Study exaggerates jobs lost to China
A new study concludes that China has taken 2.3 million jobs from the United States, including 4,100 from Hawaii.
America's trade deficit with China has more than tripled in this decade, but a Washington think tank's translation of that to U.S. job losses is simplistic. Its conclusion that China has taken away 2.3 million American jobs, including 4,100 from Hawaii, in the past seven years fails to consider transfer of work to China from other countries with cheap wages.
The study, authored by Economic Policy Institute economist Robert Scott, asserts that displaced U.S. workers lost an average of $8,146 in wages last year, totaling $19.4 billion. The annual trade deficit has grown from $84 billion to $262 billion since normalization of trade relations with China in 2001.
The study "assumes that every product imported from China would have been made in the U.S. otherwise, which is clearly wrong -- several decades wrong, in fact," says John Frisbee, president of the U.S.-China Business Council. He points out that Sony TVs imported by the U.S. were made in Japan but now are made in China.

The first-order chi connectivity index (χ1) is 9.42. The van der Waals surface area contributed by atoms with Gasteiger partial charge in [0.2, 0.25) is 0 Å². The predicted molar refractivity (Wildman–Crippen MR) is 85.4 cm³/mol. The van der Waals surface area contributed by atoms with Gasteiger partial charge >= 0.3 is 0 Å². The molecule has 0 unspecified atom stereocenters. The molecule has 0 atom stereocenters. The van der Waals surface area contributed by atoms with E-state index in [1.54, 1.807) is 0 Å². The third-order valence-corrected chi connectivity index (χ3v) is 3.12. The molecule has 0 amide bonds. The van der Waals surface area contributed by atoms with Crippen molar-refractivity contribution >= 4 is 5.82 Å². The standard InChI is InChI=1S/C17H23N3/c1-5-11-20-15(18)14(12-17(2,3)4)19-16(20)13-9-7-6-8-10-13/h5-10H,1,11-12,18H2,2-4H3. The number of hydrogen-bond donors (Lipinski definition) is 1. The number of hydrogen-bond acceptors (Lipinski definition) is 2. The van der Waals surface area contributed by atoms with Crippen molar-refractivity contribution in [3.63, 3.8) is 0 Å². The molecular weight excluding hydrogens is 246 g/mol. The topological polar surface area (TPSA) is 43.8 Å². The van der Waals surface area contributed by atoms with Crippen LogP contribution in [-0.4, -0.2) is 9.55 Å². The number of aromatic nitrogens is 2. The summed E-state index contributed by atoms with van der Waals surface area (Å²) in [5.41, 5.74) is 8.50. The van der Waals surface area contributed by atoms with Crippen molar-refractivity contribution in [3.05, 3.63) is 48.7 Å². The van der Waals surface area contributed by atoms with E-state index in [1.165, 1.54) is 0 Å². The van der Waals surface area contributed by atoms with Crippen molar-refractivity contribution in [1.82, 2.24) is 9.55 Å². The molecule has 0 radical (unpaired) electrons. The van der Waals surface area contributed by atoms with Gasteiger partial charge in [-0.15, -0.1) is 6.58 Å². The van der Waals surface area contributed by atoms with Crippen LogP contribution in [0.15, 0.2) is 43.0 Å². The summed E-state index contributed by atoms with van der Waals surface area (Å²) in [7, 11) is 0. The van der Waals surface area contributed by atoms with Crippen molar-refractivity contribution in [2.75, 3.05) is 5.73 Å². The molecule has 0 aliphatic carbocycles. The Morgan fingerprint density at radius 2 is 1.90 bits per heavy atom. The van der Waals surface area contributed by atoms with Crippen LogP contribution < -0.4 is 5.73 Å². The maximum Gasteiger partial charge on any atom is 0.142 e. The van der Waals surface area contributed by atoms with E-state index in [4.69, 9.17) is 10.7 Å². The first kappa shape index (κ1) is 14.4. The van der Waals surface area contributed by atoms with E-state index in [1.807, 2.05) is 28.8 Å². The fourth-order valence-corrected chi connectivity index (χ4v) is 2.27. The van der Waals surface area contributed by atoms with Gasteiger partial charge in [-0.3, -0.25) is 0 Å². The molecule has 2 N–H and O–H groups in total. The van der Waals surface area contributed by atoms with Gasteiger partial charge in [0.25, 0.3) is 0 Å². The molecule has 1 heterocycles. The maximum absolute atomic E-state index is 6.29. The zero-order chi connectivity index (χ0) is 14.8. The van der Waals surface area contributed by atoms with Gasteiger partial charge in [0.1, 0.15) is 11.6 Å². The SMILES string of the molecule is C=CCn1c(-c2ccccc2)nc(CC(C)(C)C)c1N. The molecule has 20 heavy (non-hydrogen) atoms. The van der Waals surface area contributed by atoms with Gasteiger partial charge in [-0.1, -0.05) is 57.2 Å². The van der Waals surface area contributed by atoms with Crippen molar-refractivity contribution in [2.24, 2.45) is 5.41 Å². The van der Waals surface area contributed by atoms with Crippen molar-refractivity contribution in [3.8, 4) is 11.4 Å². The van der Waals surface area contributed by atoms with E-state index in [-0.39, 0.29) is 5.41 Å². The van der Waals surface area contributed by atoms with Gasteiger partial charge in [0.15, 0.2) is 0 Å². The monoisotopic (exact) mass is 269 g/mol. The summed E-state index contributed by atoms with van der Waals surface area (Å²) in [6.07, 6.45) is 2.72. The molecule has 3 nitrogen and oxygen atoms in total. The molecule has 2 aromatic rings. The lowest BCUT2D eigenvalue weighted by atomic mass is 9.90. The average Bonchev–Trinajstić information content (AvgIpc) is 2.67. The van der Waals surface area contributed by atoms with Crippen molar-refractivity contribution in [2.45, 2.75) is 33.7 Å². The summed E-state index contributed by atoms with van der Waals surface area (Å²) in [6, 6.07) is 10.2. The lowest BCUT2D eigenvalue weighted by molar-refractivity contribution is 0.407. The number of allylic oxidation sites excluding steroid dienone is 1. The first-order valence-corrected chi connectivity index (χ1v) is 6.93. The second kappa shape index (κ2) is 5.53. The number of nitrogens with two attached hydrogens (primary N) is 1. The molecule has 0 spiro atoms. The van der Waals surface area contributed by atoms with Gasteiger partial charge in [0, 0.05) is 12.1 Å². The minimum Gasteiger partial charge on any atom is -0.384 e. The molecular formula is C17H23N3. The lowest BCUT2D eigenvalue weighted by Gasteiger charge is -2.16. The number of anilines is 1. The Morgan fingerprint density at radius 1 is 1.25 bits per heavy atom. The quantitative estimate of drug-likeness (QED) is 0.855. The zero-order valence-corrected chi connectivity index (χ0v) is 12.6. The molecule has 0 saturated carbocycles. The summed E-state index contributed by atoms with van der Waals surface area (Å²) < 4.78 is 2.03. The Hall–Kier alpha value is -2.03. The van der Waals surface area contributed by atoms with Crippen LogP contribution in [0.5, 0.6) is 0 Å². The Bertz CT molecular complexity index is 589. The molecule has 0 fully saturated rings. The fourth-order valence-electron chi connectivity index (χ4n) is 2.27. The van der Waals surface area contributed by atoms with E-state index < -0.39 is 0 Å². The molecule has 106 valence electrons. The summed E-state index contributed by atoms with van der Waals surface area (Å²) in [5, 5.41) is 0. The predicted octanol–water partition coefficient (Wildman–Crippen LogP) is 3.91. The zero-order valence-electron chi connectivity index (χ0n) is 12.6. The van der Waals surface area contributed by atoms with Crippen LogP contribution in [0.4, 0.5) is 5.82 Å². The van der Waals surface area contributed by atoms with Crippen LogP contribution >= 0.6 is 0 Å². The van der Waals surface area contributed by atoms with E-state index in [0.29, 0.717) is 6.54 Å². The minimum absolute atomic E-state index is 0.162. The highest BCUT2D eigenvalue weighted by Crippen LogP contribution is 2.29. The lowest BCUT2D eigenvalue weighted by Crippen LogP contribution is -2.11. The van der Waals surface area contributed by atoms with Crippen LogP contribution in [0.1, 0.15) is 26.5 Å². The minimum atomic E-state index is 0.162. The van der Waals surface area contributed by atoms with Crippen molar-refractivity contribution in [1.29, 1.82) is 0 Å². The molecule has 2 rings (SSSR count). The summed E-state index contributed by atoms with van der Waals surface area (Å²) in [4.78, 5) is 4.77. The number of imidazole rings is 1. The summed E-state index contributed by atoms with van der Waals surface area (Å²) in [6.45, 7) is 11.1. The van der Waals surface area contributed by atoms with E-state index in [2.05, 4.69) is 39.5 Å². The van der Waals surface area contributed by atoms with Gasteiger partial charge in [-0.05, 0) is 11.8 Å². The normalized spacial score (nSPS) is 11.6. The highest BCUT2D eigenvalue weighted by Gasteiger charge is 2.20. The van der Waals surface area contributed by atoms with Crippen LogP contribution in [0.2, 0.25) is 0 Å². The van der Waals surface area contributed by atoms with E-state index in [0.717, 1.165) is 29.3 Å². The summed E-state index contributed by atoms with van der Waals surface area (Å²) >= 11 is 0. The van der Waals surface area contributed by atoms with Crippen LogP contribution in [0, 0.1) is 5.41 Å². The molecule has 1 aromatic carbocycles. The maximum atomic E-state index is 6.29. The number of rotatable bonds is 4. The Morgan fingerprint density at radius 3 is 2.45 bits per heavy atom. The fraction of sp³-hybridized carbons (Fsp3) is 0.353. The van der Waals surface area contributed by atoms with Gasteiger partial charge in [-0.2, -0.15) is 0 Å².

Likewise, many garments imported to the U.S. during the 1990s were made in the Northern Mariana Islands by Chinese workers in factories transplanted from China. The Marianas' apparel industry now is on the decline because of increased minimum wages, higher than in China.
Of course, moving factories and workers back to China from the Northern Marianas has no effect on Hawaii's garment industry. Hawaii's job count in the textile and apparel sector increased last year by nearly 4 percent, to 2,687 jobs.
Overall, normalization of trade relations spurred a 27-fold increase of Hawaii exports to China, reaching $133 million in 2005. More than 20 percent of Hawaii jobs are tied to foreign trade, a higher proportion than in any other state, according to the Washington-based Business Roundtable.
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